In 2005, Elmore County, Alabama, began experimenting with full-depth reclamation (FDR) to meet its growing need to address base failures on a maintenance level rather than by rehabilitating long stretches of roadway.
Elmore County Engineer Richie Beyer was considering FDR for repair projects.
“Years of neglect have lead to a massive amount of base failures on our 750-plus miles of paved roads,” says Beyer. “As a general rule, our base problems are isolated on any given road and do not require the entire road to be reclaimed. The damage is so widespread that, unlike many counties which rehabilitate an entire road in a year with much more costly and larger equipment, Elmore County needed to modify the process of road reclamation to address problems on a smaller scale.”
Beyer was looking for a process that would minimize resources and labor by recycling materials in place while limiting the outlay for equipment and providing more flexibility in its use.
On the equipment side, the county decided to purchase a 30-inch-wide road reclaiming/milling attachment that operates in association with a loader. This piece of equipment, the AZ 300 from Asphalt Zipper, was selected for its flexibility and its compatibility with the county’s existing equipment. Because it functions as an attachment to the loader rather than as a stand-alone piece of equipment, crews could shift from base work and FDR to other tasks in a matter of minutes.
Elmore County uses an Asphalt Zipper reclaiming-milling attachment that works with a loader.
The county also experimented with different types of road reclamation processes and materials to use to stabilize the roadway. After many months of experimenting and monitoring performance, the county decided that the addition of portland cement into the reclamation process provided the most effective and cost-efficient results.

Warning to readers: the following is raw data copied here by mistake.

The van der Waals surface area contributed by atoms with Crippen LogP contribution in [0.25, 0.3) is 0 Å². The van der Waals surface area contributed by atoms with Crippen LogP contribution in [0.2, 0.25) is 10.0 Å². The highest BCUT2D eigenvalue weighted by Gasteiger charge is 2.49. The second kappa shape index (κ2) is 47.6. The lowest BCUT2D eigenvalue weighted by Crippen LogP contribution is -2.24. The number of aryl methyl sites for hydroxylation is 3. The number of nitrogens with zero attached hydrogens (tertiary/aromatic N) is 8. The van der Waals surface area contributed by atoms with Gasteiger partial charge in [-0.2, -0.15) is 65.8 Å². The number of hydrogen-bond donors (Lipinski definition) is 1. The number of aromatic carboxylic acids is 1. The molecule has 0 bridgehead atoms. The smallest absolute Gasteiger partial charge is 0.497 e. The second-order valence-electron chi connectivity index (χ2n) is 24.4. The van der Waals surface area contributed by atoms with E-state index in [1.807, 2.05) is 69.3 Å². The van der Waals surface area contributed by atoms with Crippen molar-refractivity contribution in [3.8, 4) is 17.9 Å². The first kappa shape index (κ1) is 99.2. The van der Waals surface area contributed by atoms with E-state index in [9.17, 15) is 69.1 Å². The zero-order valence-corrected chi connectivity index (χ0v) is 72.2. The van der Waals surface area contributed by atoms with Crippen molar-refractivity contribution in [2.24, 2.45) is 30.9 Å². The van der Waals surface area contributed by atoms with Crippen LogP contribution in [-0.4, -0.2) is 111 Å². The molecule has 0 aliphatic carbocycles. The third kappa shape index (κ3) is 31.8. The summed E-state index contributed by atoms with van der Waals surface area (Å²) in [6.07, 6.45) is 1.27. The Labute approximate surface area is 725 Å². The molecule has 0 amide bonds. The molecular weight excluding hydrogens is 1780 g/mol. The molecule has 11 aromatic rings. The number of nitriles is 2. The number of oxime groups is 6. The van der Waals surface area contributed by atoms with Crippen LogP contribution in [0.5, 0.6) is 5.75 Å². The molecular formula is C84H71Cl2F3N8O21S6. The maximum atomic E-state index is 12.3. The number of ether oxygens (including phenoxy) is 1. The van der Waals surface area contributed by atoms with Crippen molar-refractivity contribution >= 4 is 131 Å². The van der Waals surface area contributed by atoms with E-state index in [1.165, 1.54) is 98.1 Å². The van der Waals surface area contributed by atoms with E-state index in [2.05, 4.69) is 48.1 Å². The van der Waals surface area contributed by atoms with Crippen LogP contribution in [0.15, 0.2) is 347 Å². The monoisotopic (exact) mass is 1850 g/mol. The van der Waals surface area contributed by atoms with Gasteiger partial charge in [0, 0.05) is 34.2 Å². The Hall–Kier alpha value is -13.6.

Beyer also refined the method of distributing cement on the pavement. Initially, workers manually distributed bags from the back of a dump truck. Through trial and error, the county retrofitted a dump truck with a modified chip spreader to distribute an even amount of cement over the roadway. The process resulted in only minimal dusting and required no heavy lifting. The county now loads the dump truck with cement at a local ready mix plant and distributes it as needed.
The process meets Beyer’s goal of maximizing the use of limited resources while addressing a major need in the county in a minimal amount of time. The county has established a procedure for FDR that utilizes a three-man crew, a loader, the Asphalt Zipper milling attachment, a single axle dump truck, and a vibratory smooth drum roller.
Cement is distributed evenly over the roadway with a modified chip spreader.
The process also minimizes road closings and inconvenience to the driving public. The FDR work can be performed in a single lane. The work zone is small and contained, allowing the county crew to complete its work and move to the next site or road.
The Asphalt Zipper pulverizes the failed asphalt roadway and mixes it with cement.
Beyer says his crew can reclaim a hundred-foot-long stretch of road in few hours while maintaining traffic in the adjacent lane.
To honor their work in developing this innovative process, Beyer and his crew received the Excellence in County Engineering Award from the Association of Country Engineers of Alabama.